People who show three or more signs on the Waddell’s test are considered to be magnifying their symptoms and thus malingering. The evaluator will try to elicit descriptions from you, and he or she will be evaluating whether or not the descriptions that you provide are inappropriate for your particular condition. For example, if you claim that you have no periods during which your pain subsides, the evaluator is likely to believe that you are exaggerating. Other inappropriate descriptions include complaints of whole-leg pain or numbness, tailbone pain or your leg completely giving out. While you should cooperate with your functional capacity evaluation, it may be a good idea to refuse the portion containing the psychometric battery of assessments.
As previously mentioned, the FCE differs from a medical evaluation. For disability purposes, the insurance company may ask you to undergo an independent medical examination instead of or in addition to an FCE. The doctor who performs the exam is supposed to be neutral. In many cases, however, insurance companies send disability claimants to doctors who are likelier to be biased in their favor. Medical examinations may be relatively short in comparison to FCEs. The doctor will perform an examination, ask you questions and evaluate your symptoms and medical conditions. The aim of the independent medical examination is to determine whether or not you need further medical treatment, whether or not work restrictions are needed, whether your condition was caused by an accident and whether or not you are disabled. Following the examination, an IME doctor will then give his or her opinion in a prepared report that will list your diagnosis, recommended treatment, any work restrictions and whether or not an accident caused your condition or injury.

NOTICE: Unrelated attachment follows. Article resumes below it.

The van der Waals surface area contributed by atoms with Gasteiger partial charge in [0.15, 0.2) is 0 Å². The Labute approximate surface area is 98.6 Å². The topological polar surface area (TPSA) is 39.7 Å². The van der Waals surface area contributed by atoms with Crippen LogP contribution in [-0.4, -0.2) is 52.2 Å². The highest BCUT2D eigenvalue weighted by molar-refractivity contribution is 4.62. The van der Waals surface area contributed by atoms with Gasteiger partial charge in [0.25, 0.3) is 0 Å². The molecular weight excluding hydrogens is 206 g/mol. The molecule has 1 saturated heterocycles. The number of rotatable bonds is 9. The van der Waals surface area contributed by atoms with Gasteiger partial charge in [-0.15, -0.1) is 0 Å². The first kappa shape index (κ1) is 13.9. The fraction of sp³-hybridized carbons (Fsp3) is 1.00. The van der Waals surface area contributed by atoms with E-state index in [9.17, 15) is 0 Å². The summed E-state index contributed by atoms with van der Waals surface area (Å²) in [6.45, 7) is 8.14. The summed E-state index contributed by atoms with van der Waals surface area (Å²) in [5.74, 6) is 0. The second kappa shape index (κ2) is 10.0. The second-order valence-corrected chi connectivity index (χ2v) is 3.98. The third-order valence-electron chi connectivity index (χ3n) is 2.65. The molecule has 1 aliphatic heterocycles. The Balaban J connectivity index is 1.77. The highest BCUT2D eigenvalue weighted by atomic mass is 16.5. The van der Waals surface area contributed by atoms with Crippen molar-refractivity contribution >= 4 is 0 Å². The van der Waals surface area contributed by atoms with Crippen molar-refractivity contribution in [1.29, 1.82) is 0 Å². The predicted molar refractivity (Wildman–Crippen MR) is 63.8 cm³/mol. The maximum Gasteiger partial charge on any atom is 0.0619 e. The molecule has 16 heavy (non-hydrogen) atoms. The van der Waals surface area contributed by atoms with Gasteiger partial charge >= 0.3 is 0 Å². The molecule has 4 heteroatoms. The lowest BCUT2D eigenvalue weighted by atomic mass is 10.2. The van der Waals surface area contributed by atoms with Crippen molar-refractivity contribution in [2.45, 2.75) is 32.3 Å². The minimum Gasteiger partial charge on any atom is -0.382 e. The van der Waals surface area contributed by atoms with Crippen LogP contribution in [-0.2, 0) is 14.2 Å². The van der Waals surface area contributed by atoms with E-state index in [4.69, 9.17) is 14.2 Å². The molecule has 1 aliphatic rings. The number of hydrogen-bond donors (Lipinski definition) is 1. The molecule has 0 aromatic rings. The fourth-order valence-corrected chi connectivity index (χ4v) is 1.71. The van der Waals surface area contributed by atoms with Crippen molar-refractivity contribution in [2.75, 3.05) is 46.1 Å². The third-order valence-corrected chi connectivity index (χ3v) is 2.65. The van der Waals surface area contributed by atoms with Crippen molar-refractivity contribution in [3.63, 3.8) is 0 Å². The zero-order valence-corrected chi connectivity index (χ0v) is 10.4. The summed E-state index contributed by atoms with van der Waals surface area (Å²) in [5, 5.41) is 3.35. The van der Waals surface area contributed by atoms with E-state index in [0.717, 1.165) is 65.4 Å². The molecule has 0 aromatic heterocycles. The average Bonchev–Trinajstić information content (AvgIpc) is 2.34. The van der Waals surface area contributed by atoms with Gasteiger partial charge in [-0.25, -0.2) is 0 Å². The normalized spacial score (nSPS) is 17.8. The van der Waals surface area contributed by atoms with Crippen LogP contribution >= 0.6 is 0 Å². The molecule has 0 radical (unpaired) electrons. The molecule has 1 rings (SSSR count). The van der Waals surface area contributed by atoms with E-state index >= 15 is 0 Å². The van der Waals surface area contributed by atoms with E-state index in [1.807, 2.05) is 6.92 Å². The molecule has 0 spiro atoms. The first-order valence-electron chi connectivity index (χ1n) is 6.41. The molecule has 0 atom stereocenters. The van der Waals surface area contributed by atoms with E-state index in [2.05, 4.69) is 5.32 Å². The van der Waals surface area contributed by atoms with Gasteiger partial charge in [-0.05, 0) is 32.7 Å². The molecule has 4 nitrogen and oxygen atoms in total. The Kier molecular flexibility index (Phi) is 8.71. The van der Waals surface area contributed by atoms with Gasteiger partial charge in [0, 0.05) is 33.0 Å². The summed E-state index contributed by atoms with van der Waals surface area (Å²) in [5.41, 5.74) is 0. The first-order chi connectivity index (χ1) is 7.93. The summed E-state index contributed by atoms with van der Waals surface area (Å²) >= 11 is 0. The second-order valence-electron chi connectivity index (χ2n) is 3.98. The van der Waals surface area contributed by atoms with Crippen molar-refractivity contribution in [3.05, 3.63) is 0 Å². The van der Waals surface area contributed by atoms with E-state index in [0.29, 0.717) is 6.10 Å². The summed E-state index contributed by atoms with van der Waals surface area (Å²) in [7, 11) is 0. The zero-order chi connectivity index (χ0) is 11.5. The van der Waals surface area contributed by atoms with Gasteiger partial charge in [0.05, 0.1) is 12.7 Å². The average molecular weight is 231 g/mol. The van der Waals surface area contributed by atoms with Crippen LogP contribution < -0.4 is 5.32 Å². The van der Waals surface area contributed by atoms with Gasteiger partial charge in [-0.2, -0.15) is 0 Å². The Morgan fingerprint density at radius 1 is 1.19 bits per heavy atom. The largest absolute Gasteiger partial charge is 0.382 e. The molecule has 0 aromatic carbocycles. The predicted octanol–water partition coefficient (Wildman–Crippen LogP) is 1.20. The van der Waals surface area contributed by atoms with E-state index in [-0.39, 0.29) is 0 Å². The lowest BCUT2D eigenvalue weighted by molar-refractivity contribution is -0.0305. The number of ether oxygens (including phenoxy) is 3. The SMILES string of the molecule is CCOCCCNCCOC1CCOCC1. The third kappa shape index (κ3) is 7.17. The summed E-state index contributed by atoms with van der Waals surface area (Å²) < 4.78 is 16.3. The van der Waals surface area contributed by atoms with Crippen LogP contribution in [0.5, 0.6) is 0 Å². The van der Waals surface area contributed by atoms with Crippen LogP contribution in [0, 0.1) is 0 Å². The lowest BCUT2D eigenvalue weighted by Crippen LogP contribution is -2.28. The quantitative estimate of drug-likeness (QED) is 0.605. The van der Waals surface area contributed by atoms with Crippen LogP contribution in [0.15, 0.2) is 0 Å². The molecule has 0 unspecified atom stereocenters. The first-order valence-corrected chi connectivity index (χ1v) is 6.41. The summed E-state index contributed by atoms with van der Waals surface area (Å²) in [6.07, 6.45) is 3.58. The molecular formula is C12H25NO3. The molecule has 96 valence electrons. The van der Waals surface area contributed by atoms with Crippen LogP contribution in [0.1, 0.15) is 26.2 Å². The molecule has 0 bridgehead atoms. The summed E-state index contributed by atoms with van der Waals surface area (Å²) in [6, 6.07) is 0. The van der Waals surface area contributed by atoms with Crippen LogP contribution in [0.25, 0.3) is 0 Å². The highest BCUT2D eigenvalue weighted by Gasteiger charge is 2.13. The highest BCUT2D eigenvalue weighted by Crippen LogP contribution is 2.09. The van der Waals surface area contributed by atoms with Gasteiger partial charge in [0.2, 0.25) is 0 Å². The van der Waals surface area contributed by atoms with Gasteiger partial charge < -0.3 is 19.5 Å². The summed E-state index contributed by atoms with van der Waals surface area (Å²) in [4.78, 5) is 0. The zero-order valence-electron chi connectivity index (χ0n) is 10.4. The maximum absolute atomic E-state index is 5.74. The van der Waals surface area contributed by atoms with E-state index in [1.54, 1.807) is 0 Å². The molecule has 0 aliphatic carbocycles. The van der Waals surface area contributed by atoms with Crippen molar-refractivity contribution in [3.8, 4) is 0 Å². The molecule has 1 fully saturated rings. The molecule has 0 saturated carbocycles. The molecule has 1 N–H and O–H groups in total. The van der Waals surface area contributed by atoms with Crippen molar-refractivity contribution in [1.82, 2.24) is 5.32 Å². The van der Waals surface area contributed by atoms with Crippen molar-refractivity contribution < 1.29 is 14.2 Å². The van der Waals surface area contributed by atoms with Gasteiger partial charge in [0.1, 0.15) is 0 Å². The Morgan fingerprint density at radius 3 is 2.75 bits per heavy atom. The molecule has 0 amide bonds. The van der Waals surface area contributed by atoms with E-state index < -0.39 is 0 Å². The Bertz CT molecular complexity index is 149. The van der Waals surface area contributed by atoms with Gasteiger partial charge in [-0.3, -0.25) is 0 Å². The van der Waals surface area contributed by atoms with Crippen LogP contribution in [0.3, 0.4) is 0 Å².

There are several concerns about functional capacity evaluations. The results may not be reliable, and the evaluation procedures that are used may not be safe for people. For example, your condition may be worsened by the rigorous physical nature of some of the required tasks. If you are injured as a result of your FCE, it may be difficult to hold either the insurance company or the evaluator liable. Chronic pain conditions such as fibromyalgia may not be accurately portrayed by an FCE as the symptoms come and go in waves. This may leave you with an evaluation that offers results that are unreliable and not probative of your actual functional limitations.
Other concerns exist about both FCEs and IMEs because of the potential bias of the evaluators or examiners performing the tests. Since they are hired by the insurance companies, some may avoid making proper recommendations and findings so that they can continue performing the tests and getting paid for them. Some long term disability lawyers recommend that their clients try to take witnesses to their evaluations or examinations. It may also be smart to videotape the evaluation or examination if possible. We may may also want you to schedule an appointment with your treating physician for the day following your FCE or IME to perform a separate exam.
An experienced long term disability attorney like the dedicated members of our team will focus on getting you the benefits that you deserve. Insurance companies often request FCEs or IMEs in order to bolster their denials of claims. Many insurance policies do not provide for functional capacity evaluations. If your policy does not state anything about an FCE, we may challenge the request.
Schedule a free confidential consultation about appealing your denial by calling us toll free at 1-866-438-8773. If you prefer, you can fill out our intake form, and an experienced lawyer will contact you to schedule an appointment.